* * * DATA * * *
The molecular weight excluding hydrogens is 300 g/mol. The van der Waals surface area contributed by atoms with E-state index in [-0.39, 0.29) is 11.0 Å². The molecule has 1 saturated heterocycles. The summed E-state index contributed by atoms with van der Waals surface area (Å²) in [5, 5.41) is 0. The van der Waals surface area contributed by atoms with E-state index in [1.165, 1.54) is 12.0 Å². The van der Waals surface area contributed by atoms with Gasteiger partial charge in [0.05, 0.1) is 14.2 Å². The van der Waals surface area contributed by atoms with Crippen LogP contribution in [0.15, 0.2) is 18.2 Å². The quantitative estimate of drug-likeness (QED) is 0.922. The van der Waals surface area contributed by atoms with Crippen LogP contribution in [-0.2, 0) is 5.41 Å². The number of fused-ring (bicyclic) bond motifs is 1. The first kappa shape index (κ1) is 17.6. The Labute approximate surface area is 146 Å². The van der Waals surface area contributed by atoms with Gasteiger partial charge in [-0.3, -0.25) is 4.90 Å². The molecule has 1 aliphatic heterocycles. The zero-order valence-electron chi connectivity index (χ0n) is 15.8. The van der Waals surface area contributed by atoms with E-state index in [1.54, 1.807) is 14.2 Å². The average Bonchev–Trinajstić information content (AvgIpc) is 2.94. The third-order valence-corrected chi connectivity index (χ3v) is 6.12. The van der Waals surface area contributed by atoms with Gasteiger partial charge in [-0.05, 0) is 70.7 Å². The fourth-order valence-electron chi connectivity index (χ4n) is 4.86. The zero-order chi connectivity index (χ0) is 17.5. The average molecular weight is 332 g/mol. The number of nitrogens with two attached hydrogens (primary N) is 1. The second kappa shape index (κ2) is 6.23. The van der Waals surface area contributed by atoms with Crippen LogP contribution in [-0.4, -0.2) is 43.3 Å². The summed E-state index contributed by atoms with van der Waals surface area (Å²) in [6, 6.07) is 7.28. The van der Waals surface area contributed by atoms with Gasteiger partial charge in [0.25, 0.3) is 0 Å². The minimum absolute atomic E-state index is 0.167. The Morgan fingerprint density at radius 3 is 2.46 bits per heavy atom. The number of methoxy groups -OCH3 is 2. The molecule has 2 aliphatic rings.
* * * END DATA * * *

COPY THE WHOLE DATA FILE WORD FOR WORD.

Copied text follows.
The molecular weight excluding hydrogens is 300 g/mol. The van der Waals surface area contributed by atoms with E-state index in [-0.39, 0.29) is 11.0 Å². The molecule has 1 saturated heterocycles. The summed E-state index contributed by atoms with van der Waals surface area (Å²) in [5, 5.41) is 0. The van der Waals surface area contributed by atoms with E-state index in [1.165, 1.54) is 12.0 Å². The van der Waals surface area contributed by atoms with Gasteiger partial charge in [0.05, 0.1) is 14.2 Å². The van der Waals surface area contributed by atoms with Crippen LogP contribution in [0.15, 0.2) is 18.2 Å². The quantitative estimate of drug-likeness (QED) is 0.922. The van der Waals surface area contributed by atoms with Crippen LogP contribution in [-0.2, 0) is 5.41 Å². The number of fused-ring (bicyclic) bond motifs is 1. The first kappa shape index (κ1) is 17.6. The Labute approximate surface area is 146 Å². The van der Waals surface area contributed by atoms with Gasteiger partial charge in [-0.3, -0.25) is 4.90 Å². The molecule has 1 aliphatic heterocycles. The zero-order valence-electron chi connectivity index (χ0n) is 15.8. The van der Waals surface area contributed by atoms with E-state index in [1.54, 1.807) is 14.2 Å². The average Bonchev–Trinajstić information content (AvgIpc) is 2.94. The third-order valence-corrected chi connectivity index (χ3v) is 6.12. The van der Waals surface area contributed by atoms with Gasteiger partial charge in [-0.05, 0) is 70.7 Å². The fourth-order valence-electron chi connectivity index (χ4n) is 4.86. The zero-order chi connectivity index (χ0) is 17.5. The average molecular weight is 332 g/mol. The number of nitrogens with two attached hydrogens (primary N) is 1. The second kappa shape index (κ2) is 6.23. The van der Waals surface area contributed by atoms with Crippen LogP contribution in [-0.4, -0.2) is 43.3 Å². The summed E-state index contributed by atoms with van der Waals surface area (Å²) in [6, 6.07) is 7.28. The van der Waals surface area contributed by atoms with Gasteiger partial charge in [0.25, 0.3) is 0 Å². The minimum absolute atomic E-state index is 0.167. The Morgan fingerprint density at radius 3 is 2.46 bits per heavy atom. The number of methoxy groups -OCH3 is 2. The molecule has 2 aliphatic rings.